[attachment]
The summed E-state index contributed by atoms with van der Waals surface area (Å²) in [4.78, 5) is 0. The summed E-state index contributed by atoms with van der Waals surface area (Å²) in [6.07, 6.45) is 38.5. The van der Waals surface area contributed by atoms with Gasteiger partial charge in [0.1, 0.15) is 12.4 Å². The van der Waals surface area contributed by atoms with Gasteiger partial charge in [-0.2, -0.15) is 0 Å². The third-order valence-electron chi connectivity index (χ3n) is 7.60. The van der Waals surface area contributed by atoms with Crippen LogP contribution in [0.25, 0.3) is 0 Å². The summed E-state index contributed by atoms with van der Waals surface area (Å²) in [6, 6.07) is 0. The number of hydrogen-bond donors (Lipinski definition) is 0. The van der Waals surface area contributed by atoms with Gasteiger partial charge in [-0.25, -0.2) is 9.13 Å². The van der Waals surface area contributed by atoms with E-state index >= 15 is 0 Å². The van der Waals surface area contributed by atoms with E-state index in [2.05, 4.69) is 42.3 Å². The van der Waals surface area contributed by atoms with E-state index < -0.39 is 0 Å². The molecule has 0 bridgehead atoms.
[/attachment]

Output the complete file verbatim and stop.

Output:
The summed E-state index contributed by atoms with van der Waals surface area (Å²) in [4.78, 5) is 0. The summed E-state index contributed by atoms with van der Waals surface area (Å²) in [6.07, 6.45) is 38.5. The van der Waals surface area contributed by atoms with Gasteiger partial charge in [0.1, 0.15) is 12.4 Å². The van der Waals surface area contributed by atoms with Gasteiger partial charge in [-0.2, -0.15) is 0 Å². The third-order valence-electron chi connectivity index (χ3n) is 7.60. The van der Waals surface area contributed by atoms with Crippen LogP contribution in [0.25, 0.3) is 0 Å². The summed E-state index contributed by atoms with van der Waals surface area (Å²) in [6, 6.07) is 0. The number of hydrogen-bond donors (Lipinski definition) is 0. The van der Waals surface area contributed by atoms with Gasteiger partial charge in [-0.25, -0.2) is 9.13 Å². The van der Waals surface area contributed by atoms with E-state index >= 15 is 0 Å². The van der Waals surface area contributed by atoms with E-state index in [2.05, 4.69) is 42.3 Å². The van der Waals surface area contributed by atoms with E-state index < -0.39 is 0 Å². The molecule has 0 bridgehead atoms.